Remembrance Day Celebrations
In Canada, Remembrance Day is a holiday for federal government employees; for private business, provincial governments, and schools, its status varies by province: in Western Canada and Atlantic Canada, it is a general holiday; in Ontario and Quebec, it is not, although corporations that are federally registered may make the day a full holiday, or instead, designate a provincially-recognized holiday on a different day. Poppies are laid on the Tomb of the Unknown Soldier on Remembrance Day in Ottawa.
The official national ceremonies are held at the National War Memorial in Ottawa, presided over by the Governor General of Canada, any members of the Canadian Royal Family, the Prime Minister, and other dignitaries, to the observance of the public. Typically, these events begin with the tolling of the Carillon in the Peace Tower, during which serving members of the Canadian Forces arrive at Confederation Square, followed by the Ottawa diplomatic corps, Ministers of the Crown, special guests, the Royal Canadian Legion (RCL), the vice-regal party, and, if present, the royal party. Before the start of the ceremony, four armed sentries and three sentinels – two flag sentinels and one nursing sister – are posted at the foot of the cenotaph.
Similar ceremonies take place in provincial capitals across the country, officiated by the relevant Lieutenant Governor, as well as in other cities, towns, and even hotels or corporate headquarters. Schools will usually hold special assemblies for the first half of the day, or on the school day prior, with various presentations concerning the remembrance of the war dead. The largest indoor ceremonies are believed to be held in Saskatoon, Saskatchewan, with over 7,000 gathering in Credit Union Centre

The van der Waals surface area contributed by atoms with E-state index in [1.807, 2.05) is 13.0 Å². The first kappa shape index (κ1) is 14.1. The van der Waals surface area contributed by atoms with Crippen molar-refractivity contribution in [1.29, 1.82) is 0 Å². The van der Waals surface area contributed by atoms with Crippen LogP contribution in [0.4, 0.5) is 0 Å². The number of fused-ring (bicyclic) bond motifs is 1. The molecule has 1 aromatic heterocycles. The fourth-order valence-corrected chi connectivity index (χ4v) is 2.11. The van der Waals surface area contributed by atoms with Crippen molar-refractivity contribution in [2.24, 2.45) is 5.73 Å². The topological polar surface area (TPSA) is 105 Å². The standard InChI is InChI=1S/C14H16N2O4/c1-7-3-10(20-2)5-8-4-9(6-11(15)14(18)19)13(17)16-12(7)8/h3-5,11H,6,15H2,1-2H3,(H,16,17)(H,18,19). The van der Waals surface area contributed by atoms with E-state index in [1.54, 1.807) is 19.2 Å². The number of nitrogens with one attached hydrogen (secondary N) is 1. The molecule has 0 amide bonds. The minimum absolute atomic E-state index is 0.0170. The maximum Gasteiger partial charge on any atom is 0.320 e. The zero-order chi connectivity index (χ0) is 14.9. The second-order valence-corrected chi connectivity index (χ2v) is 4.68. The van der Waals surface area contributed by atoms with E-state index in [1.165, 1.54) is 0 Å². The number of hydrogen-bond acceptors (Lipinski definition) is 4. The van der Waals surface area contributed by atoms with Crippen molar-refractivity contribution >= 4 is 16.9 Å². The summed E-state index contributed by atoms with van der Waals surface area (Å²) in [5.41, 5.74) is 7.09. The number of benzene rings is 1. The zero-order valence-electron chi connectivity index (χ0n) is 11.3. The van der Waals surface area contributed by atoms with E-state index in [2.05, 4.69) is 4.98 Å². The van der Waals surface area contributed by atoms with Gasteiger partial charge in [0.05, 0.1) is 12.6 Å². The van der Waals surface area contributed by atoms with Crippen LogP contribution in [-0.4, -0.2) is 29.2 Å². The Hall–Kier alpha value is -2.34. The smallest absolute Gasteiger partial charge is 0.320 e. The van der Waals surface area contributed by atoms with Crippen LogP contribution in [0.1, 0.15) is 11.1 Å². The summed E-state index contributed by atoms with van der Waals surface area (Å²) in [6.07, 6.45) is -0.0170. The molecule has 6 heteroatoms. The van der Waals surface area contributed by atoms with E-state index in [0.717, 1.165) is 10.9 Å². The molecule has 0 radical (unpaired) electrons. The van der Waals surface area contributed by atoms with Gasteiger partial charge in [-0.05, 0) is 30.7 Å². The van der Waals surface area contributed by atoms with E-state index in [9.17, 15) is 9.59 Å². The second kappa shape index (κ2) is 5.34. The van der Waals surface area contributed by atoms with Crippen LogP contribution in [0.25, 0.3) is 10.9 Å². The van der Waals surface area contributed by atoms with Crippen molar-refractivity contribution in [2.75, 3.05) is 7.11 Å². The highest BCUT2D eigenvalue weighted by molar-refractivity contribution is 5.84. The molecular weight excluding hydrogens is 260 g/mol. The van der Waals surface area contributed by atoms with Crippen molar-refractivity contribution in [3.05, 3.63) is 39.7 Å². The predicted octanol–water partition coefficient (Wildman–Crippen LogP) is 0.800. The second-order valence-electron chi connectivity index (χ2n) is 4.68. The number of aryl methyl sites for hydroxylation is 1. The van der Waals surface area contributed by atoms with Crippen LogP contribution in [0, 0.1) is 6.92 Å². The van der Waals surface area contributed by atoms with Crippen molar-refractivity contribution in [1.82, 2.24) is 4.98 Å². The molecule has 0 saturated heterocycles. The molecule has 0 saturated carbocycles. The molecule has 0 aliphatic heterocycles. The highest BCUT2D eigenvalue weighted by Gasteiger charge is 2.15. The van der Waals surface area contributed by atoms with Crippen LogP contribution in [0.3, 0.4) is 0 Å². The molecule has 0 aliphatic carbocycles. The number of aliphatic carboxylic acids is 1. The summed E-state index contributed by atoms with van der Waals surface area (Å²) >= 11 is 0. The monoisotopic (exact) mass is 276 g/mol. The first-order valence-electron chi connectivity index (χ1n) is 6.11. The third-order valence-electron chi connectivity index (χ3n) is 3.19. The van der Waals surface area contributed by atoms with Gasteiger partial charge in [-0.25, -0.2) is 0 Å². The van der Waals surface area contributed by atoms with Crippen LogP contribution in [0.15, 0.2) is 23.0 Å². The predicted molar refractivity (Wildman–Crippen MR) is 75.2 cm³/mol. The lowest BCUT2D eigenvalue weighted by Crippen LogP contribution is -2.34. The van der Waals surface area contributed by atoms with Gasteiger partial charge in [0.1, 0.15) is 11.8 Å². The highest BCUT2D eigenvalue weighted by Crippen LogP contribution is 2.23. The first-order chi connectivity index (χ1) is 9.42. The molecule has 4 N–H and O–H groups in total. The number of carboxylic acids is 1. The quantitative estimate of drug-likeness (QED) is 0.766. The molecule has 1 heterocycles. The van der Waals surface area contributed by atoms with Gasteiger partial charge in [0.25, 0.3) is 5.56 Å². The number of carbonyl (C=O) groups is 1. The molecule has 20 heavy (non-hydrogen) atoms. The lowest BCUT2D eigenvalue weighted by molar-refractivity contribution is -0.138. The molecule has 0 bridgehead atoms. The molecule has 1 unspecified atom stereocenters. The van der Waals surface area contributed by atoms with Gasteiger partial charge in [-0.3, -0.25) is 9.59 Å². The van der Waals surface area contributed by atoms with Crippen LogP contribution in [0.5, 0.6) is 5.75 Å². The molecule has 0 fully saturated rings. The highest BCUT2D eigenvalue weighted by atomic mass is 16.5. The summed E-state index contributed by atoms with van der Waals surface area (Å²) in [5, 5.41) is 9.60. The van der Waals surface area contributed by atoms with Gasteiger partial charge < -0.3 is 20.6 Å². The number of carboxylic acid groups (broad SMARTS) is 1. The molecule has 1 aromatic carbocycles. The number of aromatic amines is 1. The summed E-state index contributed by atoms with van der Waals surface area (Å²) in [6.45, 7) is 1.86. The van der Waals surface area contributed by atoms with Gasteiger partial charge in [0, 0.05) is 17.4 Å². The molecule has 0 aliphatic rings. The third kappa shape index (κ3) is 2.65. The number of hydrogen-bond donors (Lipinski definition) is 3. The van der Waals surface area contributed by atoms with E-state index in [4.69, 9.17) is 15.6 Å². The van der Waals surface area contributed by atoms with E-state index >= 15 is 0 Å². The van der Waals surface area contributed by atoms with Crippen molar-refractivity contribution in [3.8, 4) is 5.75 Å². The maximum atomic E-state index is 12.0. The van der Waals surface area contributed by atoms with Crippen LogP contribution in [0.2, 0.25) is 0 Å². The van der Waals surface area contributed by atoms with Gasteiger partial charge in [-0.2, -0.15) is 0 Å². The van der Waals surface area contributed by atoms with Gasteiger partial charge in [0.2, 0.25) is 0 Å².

Vetrans Day is commemorated in the United States on 11 November, and is both a federal holiday and a state holiday in all states. However, the function of the observance elsewhere is more closely matched by Memorial Day in May. In the United States, and some other allied nations, 11 November was formerly known as Armistice Day; in the United States it was given its new name after the end of World War II. Most schools, particularly more middle and high schools than some elementary schools, throughout the U.S. usually hold assemblies on a school day prior, with various presentations recognizing teachers and staff members who served in one of the five branches of the United States Armed Forces, as well as remembering the U.S. troops who died in past and present wars, and some patriotic music by a school choir, band and/or orchestra, including songs from a musical used as a tribute to the troops.
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